Almost the same number of parents and teens are taking risks behind the wheel, according to a study by Liberty Mutual Insurance.

While 38 percent of teens say they use apps while driving, just one percent less (37 percent) of parents admit to doing the same. In addition, 46 percent of teens and 41 percent of parents who use their phones while driving consider red lights and stop signs to be socially acceptable places to use their phone, with 37 percent of teens and 34 percent of parents considering it safe.

And, despite asking their teens not to text and drive, the study found that parents are still texting them and expecting a response. Teens say the primary reasons they are using their phones while driving or when they are stopped at red lights are to respond to (47 percent) or contact their parents (44 percent).

“Whether it’s multi-tasking or texting, a seemingly ‘quick’ glance away from the road – even when at a stop – can result in a dangerous situation,” said Mike Sample, MS, CSP, Lead Driving Safety Expert and Technical Consultant at Liberty Mutual. “It doesn’t matter if you’re an experienced parent driver or a new teen driver, you should always pull over and put your car in park before using your phone to avoid putting yourself and others at a greater risk of an accident or near miss.”

The study also asked parents and teens about rules and punishments. More than a third (37 percent) of parents admit to not enforcing punishments when their teen breaks a rule – or even the law. Thirty-eight percent of parents say the reason for not enforcing the rules is that it’s “an inconvenience”.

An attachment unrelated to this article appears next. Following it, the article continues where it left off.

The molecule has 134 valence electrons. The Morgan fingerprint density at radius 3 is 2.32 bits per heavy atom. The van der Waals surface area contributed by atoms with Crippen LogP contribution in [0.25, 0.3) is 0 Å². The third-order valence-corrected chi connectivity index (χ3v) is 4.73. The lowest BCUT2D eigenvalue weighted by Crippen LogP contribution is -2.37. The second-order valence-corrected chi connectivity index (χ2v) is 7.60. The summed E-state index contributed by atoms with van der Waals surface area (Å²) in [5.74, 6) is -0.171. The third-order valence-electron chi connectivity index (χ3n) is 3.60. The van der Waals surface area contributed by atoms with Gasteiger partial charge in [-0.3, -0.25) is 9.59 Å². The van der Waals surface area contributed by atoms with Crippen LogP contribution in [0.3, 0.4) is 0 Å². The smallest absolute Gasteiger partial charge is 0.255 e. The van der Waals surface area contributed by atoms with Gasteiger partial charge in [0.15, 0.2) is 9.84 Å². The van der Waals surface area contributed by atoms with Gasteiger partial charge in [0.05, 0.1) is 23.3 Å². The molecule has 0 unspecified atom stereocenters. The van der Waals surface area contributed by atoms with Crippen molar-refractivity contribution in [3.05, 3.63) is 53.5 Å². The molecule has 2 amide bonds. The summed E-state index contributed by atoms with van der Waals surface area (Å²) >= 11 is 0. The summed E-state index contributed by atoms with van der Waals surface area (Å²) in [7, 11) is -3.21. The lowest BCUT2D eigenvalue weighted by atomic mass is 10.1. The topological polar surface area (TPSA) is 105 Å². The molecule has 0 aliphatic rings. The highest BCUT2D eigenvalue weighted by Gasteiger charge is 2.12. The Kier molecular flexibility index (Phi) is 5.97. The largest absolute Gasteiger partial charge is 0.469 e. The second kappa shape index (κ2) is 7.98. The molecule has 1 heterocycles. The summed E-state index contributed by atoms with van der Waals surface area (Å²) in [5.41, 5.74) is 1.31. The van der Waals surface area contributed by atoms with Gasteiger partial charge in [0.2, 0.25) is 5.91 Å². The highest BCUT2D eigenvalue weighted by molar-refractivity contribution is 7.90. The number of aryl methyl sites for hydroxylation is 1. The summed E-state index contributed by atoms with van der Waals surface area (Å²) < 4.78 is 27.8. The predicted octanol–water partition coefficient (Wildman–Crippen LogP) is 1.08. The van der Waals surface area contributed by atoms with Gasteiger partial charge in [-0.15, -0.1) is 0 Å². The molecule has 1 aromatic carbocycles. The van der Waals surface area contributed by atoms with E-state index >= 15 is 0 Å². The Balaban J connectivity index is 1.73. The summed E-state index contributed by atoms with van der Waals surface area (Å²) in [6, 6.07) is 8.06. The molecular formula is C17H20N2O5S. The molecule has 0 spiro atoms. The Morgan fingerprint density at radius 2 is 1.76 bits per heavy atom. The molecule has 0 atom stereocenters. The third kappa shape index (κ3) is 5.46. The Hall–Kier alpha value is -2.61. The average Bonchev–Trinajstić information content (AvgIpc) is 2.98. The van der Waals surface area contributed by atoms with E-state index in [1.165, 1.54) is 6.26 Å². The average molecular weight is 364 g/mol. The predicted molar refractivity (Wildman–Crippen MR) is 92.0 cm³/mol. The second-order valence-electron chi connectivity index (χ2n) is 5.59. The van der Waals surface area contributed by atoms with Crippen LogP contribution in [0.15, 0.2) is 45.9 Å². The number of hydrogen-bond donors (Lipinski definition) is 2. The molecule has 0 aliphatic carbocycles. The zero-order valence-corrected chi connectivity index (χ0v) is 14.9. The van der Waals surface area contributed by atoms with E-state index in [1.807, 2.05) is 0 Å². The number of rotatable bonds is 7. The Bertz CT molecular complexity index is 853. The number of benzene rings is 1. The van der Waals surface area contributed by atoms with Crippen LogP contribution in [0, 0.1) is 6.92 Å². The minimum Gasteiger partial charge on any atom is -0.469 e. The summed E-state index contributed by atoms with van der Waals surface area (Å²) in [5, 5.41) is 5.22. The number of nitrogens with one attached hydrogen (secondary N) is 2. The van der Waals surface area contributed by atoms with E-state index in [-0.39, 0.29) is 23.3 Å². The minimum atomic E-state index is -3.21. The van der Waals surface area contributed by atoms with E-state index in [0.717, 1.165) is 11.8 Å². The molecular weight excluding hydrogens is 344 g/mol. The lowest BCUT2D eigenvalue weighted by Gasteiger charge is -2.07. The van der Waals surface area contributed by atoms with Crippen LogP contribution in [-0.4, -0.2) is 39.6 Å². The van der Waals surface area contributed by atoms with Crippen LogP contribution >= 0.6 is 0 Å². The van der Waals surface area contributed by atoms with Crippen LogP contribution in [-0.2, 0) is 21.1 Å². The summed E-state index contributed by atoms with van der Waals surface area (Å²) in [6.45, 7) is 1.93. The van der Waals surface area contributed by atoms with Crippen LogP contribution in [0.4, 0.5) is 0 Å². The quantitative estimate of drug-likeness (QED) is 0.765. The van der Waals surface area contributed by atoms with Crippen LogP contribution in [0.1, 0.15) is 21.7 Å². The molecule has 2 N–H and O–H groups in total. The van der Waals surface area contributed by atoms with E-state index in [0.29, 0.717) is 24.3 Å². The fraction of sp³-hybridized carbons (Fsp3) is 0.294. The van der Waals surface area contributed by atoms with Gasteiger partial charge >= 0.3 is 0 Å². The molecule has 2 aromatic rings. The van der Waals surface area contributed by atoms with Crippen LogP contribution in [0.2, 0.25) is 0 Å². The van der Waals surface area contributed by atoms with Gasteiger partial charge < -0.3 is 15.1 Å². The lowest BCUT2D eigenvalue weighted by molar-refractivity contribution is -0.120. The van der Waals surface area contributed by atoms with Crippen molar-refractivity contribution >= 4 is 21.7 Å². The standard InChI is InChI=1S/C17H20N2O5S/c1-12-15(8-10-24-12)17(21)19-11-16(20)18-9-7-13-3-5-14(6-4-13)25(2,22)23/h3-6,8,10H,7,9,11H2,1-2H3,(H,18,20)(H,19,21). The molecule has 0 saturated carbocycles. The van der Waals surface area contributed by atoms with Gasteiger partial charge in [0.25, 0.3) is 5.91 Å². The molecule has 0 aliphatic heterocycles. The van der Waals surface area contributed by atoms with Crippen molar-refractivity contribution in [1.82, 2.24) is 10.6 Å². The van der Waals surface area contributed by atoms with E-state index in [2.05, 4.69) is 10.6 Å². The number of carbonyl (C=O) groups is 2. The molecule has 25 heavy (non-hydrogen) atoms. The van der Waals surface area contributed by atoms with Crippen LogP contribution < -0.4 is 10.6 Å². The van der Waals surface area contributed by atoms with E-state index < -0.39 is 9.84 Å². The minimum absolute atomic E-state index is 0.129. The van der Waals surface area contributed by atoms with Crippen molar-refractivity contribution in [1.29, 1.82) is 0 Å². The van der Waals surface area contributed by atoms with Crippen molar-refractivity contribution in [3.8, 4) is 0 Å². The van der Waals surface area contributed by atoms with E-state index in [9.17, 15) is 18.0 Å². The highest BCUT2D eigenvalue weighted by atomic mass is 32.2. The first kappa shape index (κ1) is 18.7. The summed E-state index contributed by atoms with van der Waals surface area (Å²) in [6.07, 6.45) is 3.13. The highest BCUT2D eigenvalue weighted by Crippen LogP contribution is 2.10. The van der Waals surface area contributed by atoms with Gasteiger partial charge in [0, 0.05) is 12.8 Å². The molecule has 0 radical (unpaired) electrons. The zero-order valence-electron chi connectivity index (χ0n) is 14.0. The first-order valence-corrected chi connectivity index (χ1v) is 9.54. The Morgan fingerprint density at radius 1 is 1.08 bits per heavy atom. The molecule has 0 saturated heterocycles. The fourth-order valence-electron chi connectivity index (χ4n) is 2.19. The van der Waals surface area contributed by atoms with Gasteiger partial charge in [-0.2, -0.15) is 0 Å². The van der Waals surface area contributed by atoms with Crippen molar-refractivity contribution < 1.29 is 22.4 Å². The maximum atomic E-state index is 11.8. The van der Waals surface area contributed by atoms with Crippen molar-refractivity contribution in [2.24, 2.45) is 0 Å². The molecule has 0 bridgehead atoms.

“Rule setting is an important part of helping your teen gain independence, make good decisions and stay safe,” said Dr. Gene Beresin, Liberty Mutual Consultant and Executive Director of The Clay Center for Young Healthy Minds at Massachusetts General Hospital. “Testing boundaries is normal teenage behavior, but if a rule is broken, it’s imperative for parents to follow through and enforce the consequence so the teen will change their behavior in the future and in turn help keep themselves and others safe on the road.”

The study also found that parents might not always be honest about reporting their own bad behaviors. While 20 percent of parents in the study admit to texting and driving, 30 percent of teens say their parents text and drive.

“Parents are role models for their teen drivers and when the parent is the ‘rule breaker’ they are setting a bad example,” added Beresin. “I encourage parents and teens to set and agree upon boundaries together to help keep everyone safe on the road.”

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